Katherine Rountree shows off some of the paintings from her collection that will be on display at the Art Bank starting Oct. 3. (Garrett Estrada photo)

Katherine Rountree shows off some of the paintings from her collection that will be on display at the Art Bank starting Oct. 3. (Garrett Estrada photo)

Katherine Rountree knew for years that she wanted to be an artist. She discovered her passion for painting while attending the University of Utah, working on a Bachelor’s Degree for graphic design. After graduating, she painted on the side while working full-time as a graphic designer. It worked because she couldn’t support herself on her art alone.

Not yet at least.

“I wouldn’t call it a hobby back then. I knew that I wanted to do it. I just wasn’t able to yet,” Rountree said.

The Ely native will finally get her chance as a real, professional artist on Oct. 3 when her collection of paintings will be displayed in the Art Bank. The mixture of private collection pieces and art for sale, around 20 in total, represent five years of diligent work on Rountree’s behalf, and the opening will mark her very first show.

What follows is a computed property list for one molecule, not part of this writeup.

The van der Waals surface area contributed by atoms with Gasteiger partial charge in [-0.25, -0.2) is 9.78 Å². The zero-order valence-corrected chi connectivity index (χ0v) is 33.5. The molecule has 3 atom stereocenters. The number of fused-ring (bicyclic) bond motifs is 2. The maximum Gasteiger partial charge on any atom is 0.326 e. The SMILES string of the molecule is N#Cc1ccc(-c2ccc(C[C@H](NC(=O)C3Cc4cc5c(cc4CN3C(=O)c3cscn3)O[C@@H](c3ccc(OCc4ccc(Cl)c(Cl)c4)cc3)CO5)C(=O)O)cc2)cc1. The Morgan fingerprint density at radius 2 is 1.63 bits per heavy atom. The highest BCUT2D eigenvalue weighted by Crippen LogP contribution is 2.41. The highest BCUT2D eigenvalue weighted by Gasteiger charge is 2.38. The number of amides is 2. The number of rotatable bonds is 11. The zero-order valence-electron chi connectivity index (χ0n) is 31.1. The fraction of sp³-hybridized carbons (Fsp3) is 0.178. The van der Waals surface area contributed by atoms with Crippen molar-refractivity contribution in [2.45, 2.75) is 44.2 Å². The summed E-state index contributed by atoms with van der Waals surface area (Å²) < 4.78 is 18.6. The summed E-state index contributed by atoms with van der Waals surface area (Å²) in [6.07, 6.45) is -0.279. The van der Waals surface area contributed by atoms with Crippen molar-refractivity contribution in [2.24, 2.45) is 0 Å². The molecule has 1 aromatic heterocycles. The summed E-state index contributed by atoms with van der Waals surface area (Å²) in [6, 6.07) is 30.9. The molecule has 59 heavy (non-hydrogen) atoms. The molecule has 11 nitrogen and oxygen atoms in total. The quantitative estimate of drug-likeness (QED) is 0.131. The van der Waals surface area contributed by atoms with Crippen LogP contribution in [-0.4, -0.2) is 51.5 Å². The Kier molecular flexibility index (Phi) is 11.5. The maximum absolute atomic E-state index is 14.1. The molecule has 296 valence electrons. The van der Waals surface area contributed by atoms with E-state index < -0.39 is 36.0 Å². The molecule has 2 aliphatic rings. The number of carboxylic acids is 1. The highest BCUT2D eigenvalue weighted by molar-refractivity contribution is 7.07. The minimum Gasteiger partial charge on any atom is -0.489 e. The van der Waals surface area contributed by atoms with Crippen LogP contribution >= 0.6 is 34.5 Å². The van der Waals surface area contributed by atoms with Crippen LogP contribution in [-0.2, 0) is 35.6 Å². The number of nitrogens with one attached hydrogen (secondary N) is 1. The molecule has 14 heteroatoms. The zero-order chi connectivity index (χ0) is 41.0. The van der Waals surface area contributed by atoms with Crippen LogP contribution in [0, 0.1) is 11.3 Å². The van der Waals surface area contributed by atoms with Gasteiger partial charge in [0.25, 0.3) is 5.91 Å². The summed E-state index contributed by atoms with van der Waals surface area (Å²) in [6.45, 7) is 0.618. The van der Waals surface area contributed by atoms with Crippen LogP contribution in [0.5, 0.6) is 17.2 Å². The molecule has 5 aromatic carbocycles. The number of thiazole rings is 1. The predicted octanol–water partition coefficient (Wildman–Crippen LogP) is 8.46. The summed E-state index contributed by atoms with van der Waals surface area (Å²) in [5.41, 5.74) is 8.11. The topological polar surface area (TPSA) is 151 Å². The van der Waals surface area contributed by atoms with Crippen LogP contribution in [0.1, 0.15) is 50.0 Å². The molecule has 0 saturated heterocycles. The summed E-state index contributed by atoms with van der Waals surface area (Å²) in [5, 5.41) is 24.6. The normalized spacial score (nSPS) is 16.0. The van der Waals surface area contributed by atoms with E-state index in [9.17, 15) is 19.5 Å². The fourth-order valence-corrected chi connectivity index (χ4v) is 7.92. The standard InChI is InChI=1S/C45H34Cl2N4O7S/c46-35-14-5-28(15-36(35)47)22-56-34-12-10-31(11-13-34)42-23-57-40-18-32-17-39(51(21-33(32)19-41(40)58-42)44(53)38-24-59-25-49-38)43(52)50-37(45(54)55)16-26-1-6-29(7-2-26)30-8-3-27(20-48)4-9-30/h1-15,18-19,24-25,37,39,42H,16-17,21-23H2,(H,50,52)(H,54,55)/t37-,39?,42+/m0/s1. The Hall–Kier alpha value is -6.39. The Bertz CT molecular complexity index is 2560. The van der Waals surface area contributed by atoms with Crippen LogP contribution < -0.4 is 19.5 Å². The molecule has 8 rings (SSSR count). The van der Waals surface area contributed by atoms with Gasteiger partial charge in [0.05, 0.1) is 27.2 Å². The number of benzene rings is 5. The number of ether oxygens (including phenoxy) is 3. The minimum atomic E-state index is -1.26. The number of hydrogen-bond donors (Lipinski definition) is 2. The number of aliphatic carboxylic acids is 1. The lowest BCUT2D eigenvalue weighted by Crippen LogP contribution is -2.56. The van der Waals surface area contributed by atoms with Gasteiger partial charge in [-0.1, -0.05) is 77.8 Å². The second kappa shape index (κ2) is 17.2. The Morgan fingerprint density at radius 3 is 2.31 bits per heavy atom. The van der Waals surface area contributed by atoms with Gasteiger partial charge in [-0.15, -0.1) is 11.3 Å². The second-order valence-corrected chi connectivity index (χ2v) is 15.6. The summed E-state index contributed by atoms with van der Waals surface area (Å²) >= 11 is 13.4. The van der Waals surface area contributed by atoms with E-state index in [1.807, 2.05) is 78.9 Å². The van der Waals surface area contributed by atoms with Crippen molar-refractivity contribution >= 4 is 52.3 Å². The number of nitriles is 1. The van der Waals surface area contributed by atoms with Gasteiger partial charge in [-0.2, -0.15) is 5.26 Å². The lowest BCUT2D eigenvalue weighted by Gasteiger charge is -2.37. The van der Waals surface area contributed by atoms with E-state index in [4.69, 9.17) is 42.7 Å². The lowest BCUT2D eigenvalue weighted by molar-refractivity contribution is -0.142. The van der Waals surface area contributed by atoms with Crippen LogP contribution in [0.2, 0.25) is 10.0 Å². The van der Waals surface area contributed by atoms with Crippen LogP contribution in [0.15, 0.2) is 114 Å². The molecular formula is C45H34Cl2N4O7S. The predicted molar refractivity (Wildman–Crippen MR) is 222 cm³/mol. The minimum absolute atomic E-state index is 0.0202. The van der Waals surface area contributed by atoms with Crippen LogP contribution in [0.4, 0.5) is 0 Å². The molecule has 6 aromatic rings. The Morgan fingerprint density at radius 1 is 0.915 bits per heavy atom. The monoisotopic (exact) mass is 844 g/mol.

“I’m really excited,” she said. “It’s just going to be a lot of fun. I hope people come and just enjoy it. I hope they like it of course.”

Rountree had sold her art before, in a gift shop in Baker, but October’s opening will finally accomplish her dream of becoming an artist. Though she works with various mediums, from pencil to water colors and oils, Rountree said she mostly enjoys painting portraits. Through the use of what she calls “atmospheric effects” and different uses of lighting, the artist said she hopes the thing that most people take away from her collection is a sense of “wow.”

“I would just try to capture what it was like to see something and say ‘wow,’” Rountree said.

The artist said a painting can sometimes “paint itself” taking almost no time to finish, but other times pieces can take upwards of two weeks. Not that she minds the extra time, now that she is retired, Rountree finally feels like she has the creative freedom and financial security to take her time on each piece.

“After I retired, I told myself I have to get this done before I don’t have anymore time,” Rountree said.

The opening of the Art Bank in Ely was the final straw in Rountree’s inspiration to paint. According to her, just having a space to display local artist’s work can make a huge difference in the art that can be produced in a community.

“Before, you either had to go out of state or to a big city to show your art, and that just didn’t work,” Rountree said. “There has never before been an opportunity for local artists like the art bank, so I’m really, really happy to have a place like the art bank to have an opportunity to show the work that I do and see how it goes.”

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